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Why Stage 1 Meaningful Use success may mean Stage 2 failure

By Kyle Murphy, PhD

Stage 2 Meaningful Use does not just represent a continuation of measures introduced by Stage 1. Also, it brings with it new challenges for eligible hospitals (EHs) and professionals (EPs) to overcome in order to ensure the next set of EHR incentive payments find their way to the healthcare organizations and providers participating in meaningful use.

According to Impact Advisors, a healthcare advisory services firm, success in Stage 1 Meaningful Use will not necessarily translate to continued success in future stages of the EHR Incentive Programs, beginning with Stage 2.

“While Stage 1 was challenging, it wasn’t particularly challenging for many, many organizations,” says the firm’s Principal Advisor Laura Kreofsky. “In some ways, it did a disservice to or put us at a disadvantage for Stage 2 because many organizations did not anticipate how challenging Stage 2 would be and as a result put it on the back burner with all of the other priorities and challenges.”

Case in point, take a look at the number of EHs and EPs taking advantage of the ability to defer certain measures in Stage 1 that are key to Stage 2 Meaningful Use.

“The biggest challenges in Stage 2 are transitions of care, patient engagement, and quality reporting,” explains  Jason Fortin, Senior Advisor at the firm. “If you look at the measures in Stage 1, there were some optional measures that folks could defer and almost all of them — there was something like 90 percent of hospitals and maybe 85 percent of EPs deferred the measure for transitions of care — didn’t do it. In Stage 2, it’s ten times harder.”

A successful demonstration of meaningful use in the first phase of the EHR Incentive Programs, therefore, means very little to predicting whether a hospital, practice, or provider will come out on the positive side of things in Stage 2 Meaningful Use.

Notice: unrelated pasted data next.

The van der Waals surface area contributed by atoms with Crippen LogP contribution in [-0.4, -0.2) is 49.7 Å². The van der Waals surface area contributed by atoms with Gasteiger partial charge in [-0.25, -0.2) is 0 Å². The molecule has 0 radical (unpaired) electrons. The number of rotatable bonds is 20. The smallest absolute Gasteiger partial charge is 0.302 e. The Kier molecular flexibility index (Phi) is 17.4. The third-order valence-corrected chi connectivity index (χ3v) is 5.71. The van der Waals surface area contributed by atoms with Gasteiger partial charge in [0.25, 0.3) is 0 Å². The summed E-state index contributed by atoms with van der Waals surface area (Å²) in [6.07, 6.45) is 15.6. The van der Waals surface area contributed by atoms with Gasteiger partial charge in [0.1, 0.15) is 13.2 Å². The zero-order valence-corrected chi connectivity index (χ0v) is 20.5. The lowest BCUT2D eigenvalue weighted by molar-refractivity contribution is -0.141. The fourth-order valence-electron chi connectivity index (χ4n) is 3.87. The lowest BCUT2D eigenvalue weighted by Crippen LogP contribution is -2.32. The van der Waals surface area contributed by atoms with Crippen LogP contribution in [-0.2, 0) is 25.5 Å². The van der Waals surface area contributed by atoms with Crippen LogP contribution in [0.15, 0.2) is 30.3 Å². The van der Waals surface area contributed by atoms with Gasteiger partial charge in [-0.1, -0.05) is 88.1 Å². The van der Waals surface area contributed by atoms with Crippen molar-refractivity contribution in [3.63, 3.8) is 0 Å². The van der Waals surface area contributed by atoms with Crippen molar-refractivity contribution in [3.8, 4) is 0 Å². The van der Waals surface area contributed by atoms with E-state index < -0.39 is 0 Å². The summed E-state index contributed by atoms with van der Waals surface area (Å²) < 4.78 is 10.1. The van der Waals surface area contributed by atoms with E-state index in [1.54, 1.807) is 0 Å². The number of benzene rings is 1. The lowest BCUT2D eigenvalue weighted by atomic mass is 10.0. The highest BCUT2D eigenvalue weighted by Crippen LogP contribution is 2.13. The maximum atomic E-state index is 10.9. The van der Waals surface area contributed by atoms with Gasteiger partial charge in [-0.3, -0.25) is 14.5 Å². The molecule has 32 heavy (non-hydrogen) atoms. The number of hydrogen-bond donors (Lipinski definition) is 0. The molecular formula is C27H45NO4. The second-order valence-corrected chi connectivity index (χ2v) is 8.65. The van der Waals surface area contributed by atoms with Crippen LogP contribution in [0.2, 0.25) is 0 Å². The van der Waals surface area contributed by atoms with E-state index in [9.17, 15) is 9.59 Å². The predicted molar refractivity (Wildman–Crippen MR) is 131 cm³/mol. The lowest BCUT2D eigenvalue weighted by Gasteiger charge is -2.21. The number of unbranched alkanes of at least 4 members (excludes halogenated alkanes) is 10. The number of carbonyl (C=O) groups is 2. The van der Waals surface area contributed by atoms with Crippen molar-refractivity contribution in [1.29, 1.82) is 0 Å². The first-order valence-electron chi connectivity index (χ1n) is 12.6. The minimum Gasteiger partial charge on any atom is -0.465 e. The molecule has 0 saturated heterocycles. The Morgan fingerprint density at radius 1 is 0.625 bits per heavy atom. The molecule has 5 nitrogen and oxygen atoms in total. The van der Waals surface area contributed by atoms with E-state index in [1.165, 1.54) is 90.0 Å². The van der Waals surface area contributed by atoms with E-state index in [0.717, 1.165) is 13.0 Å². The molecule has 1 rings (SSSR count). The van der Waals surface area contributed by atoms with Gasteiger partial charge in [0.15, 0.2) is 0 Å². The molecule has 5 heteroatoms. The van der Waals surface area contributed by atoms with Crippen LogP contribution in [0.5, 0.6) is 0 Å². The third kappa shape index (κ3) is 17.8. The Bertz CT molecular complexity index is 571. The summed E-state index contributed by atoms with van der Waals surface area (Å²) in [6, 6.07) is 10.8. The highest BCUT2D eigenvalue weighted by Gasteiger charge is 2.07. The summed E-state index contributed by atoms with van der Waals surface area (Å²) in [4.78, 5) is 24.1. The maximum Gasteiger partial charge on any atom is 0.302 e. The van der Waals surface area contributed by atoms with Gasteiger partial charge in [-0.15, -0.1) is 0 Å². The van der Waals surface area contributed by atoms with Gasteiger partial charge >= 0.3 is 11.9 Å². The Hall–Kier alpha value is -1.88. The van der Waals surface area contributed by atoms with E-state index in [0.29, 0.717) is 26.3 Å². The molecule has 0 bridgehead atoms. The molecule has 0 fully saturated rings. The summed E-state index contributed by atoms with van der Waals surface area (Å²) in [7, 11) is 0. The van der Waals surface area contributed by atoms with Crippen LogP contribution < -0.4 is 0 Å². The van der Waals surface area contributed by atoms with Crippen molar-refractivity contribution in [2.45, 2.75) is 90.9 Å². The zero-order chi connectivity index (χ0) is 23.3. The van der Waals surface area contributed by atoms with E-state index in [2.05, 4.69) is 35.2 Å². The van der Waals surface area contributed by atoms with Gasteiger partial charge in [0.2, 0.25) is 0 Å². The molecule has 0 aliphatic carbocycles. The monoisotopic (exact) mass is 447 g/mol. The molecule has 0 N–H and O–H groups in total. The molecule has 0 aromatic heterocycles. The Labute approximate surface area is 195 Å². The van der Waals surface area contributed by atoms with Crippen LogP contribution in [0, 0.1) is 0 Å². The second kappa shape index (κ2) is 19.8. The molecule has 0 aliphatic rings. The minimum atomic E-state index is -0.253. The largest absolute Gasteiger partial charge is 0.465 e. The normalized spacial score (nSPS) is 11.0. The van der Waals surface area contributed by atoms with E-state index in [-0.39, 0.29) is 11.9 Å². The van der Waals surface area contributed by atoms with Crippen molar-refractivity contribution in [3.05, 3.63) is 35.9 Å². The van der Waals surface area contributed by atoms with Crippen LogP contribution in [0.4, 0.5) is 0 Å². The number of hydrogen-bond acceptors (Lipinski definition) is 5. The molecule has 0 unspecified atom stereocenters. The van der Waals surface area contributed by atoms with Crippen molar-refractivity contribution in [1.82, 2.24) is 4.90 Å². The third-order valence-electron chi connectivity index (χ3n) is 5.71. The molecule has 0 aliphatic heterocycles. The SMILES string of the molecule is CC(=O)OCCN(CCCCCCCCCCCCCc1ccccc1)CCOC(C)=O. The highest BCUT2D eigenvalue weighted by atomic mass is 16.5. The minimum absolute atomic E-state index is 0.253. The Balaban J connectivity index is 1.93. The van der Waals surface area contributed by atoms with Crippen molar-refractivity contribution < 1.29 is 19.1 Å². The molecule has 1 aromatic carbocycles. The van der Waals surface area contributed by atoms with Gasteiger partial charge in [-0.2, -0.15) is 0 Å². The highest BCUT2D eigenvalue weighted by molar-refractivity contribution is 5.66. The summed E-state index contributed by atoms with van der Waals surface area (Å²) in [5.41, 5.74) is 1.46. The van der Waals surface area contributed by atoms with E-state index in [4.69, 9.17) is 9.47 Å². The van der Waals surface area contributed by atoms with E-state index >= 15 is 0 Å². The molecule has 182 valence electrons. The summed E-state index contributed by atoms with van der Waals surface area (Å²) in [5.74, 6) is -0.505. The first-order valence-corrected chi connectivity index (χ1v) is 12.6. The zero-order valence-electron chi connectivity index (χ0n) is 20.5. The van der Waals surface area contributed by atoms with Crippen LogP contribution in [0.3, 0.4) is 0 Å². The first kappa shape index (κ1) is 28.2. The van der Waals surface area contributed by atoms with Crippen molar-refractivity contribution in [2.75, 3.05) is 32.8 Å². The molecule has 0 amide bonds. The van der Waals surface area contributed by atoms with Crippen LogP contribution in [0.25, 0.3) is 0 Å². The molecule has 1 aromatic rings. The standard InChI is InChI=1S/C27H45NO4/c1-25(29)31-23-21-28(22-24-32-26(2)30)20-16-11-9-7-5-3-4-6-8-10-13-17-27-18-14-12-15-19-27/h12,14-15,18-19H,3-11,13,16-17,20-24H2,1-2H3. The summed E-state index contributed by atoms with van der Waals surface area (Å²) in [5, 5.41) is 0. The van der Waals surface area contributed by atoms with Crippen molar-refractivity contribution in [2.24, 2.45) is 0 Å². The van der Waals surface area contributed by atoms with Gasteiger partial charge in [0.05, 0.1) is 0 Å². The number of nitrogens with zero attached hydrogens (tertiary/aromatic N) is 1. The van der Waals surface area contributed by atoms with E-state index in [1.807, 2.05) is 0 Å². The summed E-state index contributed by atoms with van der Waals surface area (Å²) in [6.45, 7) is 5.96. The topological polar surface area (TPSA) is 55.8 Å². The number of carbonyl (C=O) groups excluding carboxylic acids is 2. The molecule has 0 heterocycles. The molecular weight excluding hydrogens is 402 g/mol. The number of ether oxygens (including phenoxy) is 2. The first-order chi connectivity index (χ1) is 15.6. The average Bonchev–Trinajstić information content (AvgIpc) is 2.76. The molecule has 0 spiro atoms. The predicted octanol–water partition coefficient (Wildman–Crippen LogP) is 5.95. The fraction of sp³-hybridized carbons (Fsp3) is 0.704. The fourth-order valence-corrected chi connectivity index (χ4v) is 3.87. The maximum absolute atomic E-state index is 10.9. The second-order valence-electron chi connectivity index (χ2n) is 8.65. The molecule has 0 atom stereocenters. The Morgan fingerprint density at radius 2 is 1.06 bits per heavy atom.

Making the challenge of this next phase more difficult is the level of coordination and commitment needed from a number of different stakeholders, which now includes patients themselves.  “These are new. These are hard. One of the things that’s really different about Stage 2 and the transitions of care and patient engagement components in particular are the number of interdependencies,” adds Kreofsky.

In the case of transitions of care, these interdependencies take the form of bringing together resources and expertise from many departments in a healthcare organization, from the care and laboratory teams to legal and marketing departments.

Stage 2 Meaningful Use requirements for patient complexity add further complexity to the mix. No longer are EHs and EPs setting up health IT systems strictly for providers. For this portion of meaningful use, patients must also be properly educated about the technology and how to use it appropriately.

“For the patient engagement one, there’s a huge process component,” observes Fortin. “There are process changes and issues that need to be accounted for. It’s not just a matter of propping up a portal. That won’t be enough.”

Those eligible providers looking to satisfy this requirement for patient requirement should look to establishing outreach programs, Fortin recommends.

“You have to be able to identify patients who could benefit from it or might use it regularly,” he reveals. “Who’s responsible for that? When does that occur in a visit to make the patient aware that the portal’s there to provide them with the login information or maybe follow up if there’s no activity.”

As it stands, a successful attestation in Stage 2 Meaningful Use is going to come down to both care and organizational cooperation. “You’re not managing a contained set of challenges. You’re managing one set of challenges with many tentacles,” argues Kreofsky.

This next phase of the EHR Incentive Programs is a different kind of animal. As a result, healthcare organizations and providers need to plan accordingly.




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